This is a tale about my driving licence. I know, I know. I lead a quiet life….
Some years ago, I was the proud owner of a small car – until one rainy January evening. I was living in London and had come home from somewhere or other and had to park my trusty steed on the narrow street where I lived. There were two spots left: one a bit close to the corner – which I rejected on the grounds that it was a bit close to said corner and someone coming round a bit too fast might just clip my wing mirror or even dent my door – and the other a few yards further away from the corner.
I parked in the latter, went inside and sat at my dining table puzzling over my tax return. About half an hour later I heard a sound. “Hmm.. that sounded like a car hitting another, ” I mused, and in that same second just KNEW that it had been a vehicle hitting my carefully parked car. I jumped up, looked out of the window and there in the light of the street lamp, could see four heads in a car which was at a strange angle across the street and obscuring my view of my car. I raced outside in my slippers to confront the lunatic that had no doubt caused damage to the Magic Mushroom (as the car was known to some – on account of its colour rather than any druggy properties it might have been erroneously accused of). This beslippered dash took fewer than 20 seconds but, in that time, the four heads – and their bodies – had disappeared into the drizzly night.
I called the boys in blue and spent a considerable time sitting in a police car giving as much detail as I could when a crackly announcement came over the radio about a stolen car in XX Road. The officer asked me where that road was…I replied it was the one about 25 yards away. It turned out that the car embedded under the wheel arch of my car had been stolen from outside a neighbour’s house (just 4 doors from me), driven fewer than 75 yards before crashing.
Jack the Lass, who, if reading this tale, may remember that the next Saturday, she and I drove separately to some wasteland in South East London (beyond Plumstead…possibly over towards Erith or Thamesmead) to a wrecker’s yard to leave the poor Magic Mushroom to its sad fate. JtL then kindly gave me a lift back to HQ. An irony here is that the Magic Mushroom’s licence plate always came in for some stick as it was KxxxPUT. The wrecker’s yard certainly made sure it was forever kaput.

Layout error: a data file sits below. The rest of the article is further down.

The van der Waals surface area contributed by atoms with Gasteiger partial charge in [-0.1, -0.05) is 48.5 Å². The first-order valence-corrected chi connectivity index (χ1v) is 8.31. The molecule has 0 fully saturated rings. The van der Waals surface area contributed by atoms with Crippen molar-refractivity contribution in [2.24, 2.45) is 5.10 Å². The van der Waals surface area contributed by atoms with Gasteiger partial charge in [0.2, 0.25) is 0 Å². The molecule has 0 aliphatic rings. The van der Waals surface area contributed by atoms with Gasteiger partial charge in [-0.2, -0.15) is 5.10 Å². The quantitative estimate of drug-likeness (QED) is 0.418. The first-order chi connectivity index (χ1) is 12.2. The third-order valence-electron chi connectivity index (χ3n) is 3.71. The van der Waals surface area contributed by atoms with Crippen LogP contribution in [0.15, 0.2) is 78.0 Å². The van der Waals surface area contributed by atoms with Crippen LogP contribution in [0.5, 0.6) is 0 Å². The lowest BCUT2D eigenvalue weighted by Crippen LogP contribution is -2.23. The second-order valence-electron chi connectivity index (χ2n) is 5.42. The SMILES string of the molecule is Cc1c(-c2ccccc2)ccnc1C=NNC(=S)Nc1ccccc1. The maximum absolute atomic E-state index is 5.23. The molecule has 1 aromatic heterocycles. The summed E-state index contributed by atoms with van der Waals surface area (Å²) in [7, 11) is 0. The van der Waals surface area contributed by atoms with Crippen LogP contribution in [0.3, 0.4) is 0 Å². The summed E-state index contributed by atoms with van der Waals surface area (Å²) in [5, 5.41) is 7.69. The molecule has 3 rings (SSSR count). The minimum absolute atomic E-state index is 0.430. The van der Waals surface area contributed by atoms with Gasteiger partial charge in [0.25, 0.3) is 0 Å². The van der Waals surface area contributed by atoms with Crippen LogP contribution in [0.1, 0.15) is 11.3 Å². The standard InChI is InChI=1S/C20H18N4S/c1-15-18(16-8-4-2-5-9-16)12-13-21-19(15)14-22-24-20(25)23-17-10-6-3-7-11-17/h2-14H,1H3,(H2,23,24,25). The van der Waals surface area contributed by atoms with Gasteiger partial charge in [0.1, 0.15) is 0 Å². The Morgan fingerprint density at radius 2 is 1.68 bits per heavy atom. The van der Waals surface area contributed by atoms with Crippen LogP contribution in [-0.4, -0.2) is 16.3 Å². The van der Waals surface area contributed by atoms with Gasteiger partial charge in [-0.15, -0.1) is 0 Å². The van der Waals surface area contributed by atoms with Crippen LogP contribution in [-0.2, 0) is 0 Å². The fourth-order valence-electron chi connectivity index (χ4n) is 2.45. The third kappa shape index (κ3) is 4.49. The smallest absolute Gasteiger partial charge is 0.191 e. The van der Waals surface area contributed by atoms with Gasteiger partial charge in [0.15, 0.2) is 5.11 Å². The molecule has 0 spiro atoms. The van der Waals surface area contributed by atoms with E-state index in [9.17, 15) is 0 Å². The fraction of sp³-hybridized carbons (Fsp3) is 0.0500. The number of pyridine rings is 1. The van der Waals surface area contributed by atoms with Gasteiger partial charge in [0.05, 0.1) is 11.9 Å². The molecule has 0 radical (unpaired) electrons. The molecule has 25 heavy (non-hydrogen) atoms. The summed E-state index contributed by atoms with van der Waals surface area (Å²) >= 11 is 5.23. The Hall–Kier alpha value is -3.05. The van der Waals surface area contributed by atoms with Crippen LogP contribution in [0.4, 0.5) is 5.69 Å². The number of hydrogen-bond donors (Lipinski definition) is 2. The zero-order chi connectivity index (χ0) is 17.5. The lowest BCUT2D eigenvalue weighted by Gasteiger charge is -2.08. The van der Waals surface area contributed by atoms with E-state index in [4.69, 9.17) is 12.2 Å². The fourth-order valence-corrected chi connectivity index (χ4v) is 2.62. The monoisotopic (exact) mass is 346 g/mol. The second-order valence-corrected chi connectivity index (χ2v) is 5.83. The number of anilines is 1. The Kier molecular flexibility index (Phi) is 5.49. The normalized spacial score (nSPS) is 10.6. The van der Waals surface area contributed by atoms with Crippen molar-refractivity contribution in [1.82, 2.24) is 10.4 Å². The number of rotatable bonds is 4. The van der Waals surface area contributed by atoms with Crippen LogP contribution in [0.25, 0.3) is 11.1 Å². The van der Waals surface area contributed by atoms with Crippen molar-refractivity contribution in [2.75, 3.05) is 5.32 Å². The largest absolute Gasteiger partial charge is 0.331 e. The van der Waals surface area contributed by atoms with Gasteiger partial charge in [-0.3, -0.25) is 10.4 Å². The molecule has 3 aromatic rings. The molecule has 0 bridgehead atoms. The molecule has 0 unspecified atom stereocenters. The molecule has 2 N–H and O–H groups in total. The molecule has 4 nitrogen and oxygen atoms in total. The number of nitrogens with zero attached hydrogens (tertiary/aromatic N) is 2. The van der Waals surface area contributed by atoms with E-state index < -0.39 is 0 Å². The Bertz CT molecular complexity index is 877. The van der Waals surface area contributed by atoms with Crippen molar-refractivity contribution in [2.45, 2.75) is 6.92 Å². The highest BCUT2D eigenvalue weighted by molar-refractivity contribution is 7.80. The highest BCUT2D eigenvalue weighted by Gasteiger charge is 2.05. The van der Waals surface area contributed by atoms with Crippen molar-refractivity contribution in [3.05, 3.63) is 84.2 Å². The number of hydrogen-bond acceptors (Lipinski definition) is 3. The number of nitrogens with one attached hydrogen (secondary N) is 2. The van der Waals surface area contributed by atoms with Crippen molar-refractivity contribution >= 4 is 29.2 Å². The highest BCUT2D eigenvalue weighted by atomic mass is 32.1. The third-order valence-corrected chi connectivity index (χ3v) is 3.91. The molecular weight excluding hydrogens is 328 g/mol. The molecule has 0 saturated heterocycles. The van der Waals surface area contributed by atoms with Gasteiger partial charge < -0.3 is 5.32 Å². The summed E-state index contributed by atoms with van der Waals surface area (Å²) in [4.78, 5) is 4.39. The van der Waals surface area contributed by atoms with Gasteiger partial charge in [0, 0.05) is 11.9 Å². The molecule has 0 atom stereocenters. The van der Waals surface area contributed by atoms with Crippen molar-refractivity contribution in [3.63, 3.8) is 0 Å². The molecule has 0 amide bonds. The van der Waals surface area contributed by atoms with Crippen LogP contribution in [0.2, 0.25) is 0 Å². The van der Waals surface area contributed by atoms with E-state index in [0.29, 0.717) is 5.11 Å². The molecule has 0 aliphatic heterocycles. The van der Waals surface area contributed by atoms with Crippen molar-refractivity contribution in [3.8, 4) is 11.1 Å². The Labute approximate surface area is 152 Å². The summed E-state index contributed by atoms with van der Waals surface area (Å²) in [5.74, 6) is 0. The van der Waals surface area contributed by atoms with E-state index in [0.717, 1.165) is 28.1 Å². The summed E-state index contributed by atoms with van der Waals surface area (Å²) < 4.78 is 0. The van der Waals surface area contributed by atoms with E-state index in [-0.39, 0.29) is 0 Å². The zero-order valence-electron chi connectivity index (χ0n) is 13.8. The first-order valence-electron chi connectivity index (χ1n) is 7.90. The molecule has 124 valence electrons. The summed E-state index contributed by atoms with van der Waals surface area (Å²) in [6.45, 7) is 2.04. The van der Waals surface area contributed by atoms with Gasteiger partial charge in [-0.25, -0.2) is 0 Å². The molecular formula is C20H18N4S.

So, the years passed and I did not replace the poor old mushroom – mainly because having a car in London was something of a luxury when I only ever used it at weekends. And then I moved to the ARC where I live within walking or bussing distance of almost everything so have not needed one.
A few weeks ago, I received a communication from the DVLA telling me that according to a random check they had carried out, they believed that my address on my driving licence was incorrect. They enclosed the forms and guidelines for applying for a new one.
I realised that they were right – and realised with horror that I could be in a bit of trouble for not having updated my licence more promptly. (How do you explain away a delay of um, 5 years, m’lud?) The guidelines had dire warnings of a fine of £1000 and even imprisonment. My existing licence was an old non-photo style one, so I had to get a mugshot taken and then verified by a professional person that it was a true likeness. I asked my friendly local vicar to do the honours. After we’d laughed at the photo (tricky situation: does he say it is a true likeness and insult me, or say that it isn’t a true likeness and destroy all my chances of getting a new licence?) I told him that if the official processing my application was a bit of a jobsworth I could end up serving time. His comforting response was: Don’t worry; I’d come and visit you. [Thanks, Rev…the thought is much appreciated].
I filled in the form and gave my new address and wotnot. Then re-read the guidelines. The bally things were rather ambiguously written concerning the fee I should enclose. I thought I would phone them to clarify the matter. The first number was no longer in operation – please use this number.
The second number said all their operators were really busy – please listen to this long-winded announcement while you’re waiting and now we’ve said everything, thanks for your call, goodbye. And cut me off.
I found a third number lurking somewhere which was also completely useless, so I resorted to the written word. I sent a letter with my cheque and asked them to contact me if the amount was incorrect.
A few weeks later, I received an envelope containing the return of my passport and a note to say that my new licence would arrive under separate cover. “If you have a query, please ring between 8.15 amd and 4.45 pm Monday to Friday.” Fair enough-ski. But they didn’t give a number to call. (Humph).
A few days later, my shiny new driving licence arrived complete with its prison mugshot and new address – and my cheque. “You are not required to pay a fee so please destroy your cheque.”
I am, of course, delighted not to be donating money to the government – but I would like to point out to anyone interested that if I am not required to pay a fee then their instructions are even muddier than I first thought. My problem was given the conflicting advice in your guidelines: do I pay fee x or fee y? because depending on how you interpret the official-ese I seem to fall into two categories. Now you’re telling me I don’t fall into either of them. I’m not going to argue but I really think I fall into at least one… – Happy to proofread your documents, dear DVLA, for a healthy fee, of course!